Roland Cube Street EX review

Portable powerhouse with street smarts

  • £459
  • €499
  • $699
You can run the Cube Street EX at an impressively loud 50-watts, or in 25- and 10-watt modes

MusicRadar Verdict

Practical and portable amplification for busking and 'let's do the show right here' performances.


  • +

    COSM models. iOS connectivity. Variable power. Optimised for outdoor performance.


  • -

    Expensive, considering it's a 'busking-only' purchase.

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Fancy doing some busking? If so, you might just be interested in Roland's new Cube Street EX, an update on the previous Street model, that the company says offers a huge performance upgrade.

"There is an array of familiar COSM amp models available and the ability to plug in your iPhone or iPad"

What you get is a wedge-shaped battery- or mains-powered 50-watt stereo amp with four independent channels for connecting a variety of mics and instruments.

What's more, there is an array of familiar COSM amp models available and the ability to plug in your iPhone or iPad via an included four-pole cable to play backing music (there's a free Cube JAM app with phrase training facilities) or record your own performances.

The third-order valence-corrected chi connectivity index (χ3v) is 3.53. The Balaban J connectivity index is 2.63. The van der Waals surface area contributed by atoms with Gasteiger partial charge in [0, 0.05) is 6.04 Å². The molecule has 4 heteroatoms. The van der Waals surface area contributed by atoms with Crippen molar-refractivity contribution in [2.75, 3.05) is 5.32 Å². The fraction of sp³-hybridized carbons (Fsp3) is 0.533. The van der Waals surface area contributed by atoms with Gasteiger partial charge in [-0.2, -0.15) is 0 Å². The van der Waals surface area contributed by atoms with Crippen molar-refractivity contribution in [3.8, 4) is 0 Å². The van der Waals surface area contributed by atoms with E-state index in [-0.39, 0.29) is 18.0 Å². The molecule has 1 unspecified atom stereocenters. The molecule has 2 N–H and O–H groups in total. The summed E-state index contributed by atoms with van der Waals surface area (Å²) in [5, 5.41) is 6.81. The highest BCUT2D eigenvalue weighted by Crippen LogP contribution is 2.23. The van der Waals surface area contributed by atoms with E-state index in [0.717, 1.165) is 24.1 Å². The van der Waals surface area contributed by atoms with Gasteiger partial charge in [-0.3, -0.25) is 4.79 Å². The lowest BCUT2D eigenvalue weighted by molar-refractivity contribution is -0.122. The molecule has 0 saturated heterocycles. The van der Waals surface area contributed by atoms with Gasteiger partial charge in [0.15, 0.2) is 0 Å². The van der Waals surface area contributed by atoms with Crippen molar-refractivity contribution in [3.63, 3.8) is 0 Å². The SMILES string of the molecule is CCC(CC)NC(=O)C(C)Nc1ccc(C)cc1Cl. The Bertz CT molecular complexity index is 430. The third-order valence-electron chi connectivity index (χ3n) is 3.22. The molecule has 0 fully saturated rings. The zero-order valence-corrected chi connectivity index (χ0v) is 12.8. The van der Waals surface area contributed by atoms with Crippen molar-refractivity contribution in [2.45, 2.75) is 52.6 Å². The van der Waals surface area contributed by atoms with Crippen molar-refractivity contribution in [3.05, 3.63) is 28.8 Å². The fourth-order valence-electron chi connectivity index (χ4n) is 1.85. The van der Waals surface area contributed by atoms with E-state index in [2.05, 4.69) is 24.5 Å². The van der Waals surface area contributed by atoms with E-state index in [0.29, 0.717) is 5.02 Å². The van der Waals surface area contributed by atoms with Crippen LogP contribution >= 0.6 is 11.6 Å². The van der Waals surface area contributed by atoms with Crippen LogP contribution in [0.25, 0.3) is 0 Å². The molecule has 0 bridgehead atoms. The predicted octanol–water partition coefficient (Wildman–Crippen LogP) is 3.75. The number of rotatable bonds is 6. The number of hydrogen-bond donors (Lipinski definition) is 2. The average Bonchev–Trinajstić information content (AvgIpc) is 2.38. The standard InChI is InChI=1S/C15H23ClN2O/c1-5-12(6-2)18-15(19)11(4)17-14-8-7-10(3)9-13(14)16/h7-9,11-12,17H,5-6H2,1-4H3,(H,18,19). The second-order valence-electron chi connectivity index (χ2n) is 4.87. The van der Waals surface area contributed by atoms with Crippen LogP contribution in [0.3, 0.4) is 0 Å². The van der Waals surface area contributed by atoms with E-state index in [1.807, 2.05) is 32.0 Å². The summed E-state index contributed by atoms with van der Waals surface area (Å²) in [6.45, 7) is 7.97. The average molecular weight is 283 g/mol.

In Use

The Cube Street EX's dual eight-inch woofers and two-inch tweeters can push out a powerfully loud sound on its 50-watt setting, and there are also 25-watt and 10-watt output power modes, which are more economical with battery power.

A flexible range of sounds include very usable Clean, Crunch and Lead options, as well as a functional acoustic simulator for electric guitar, while electro-acoustics get to use the amp's clear-sounding preamp. You also get an onboard tuner, three-band EQ, reverb and a choice of chorus or delay.

Okay, £459 is a significant investment, but in return you get a product optimised for outdoor performance that's light, has a substantial carrying handle or optional water-resistant shoulder-strapped case and is packed with enough sounds and connectivity options to suit the needs of most street musicians.

Trevor Curwen has played guitar for several decades – he's also mimed it on the UK's Top of the Pops. Much of his working life, though, has been spent behind the mixing desk, during which time he has built up a solid collection of the guitars, amps and pedals needed to cover just about any studio session. He writes pedal reviews for Guitarist and has contributed to Total Guitar, MusicRadar and Future Music among others.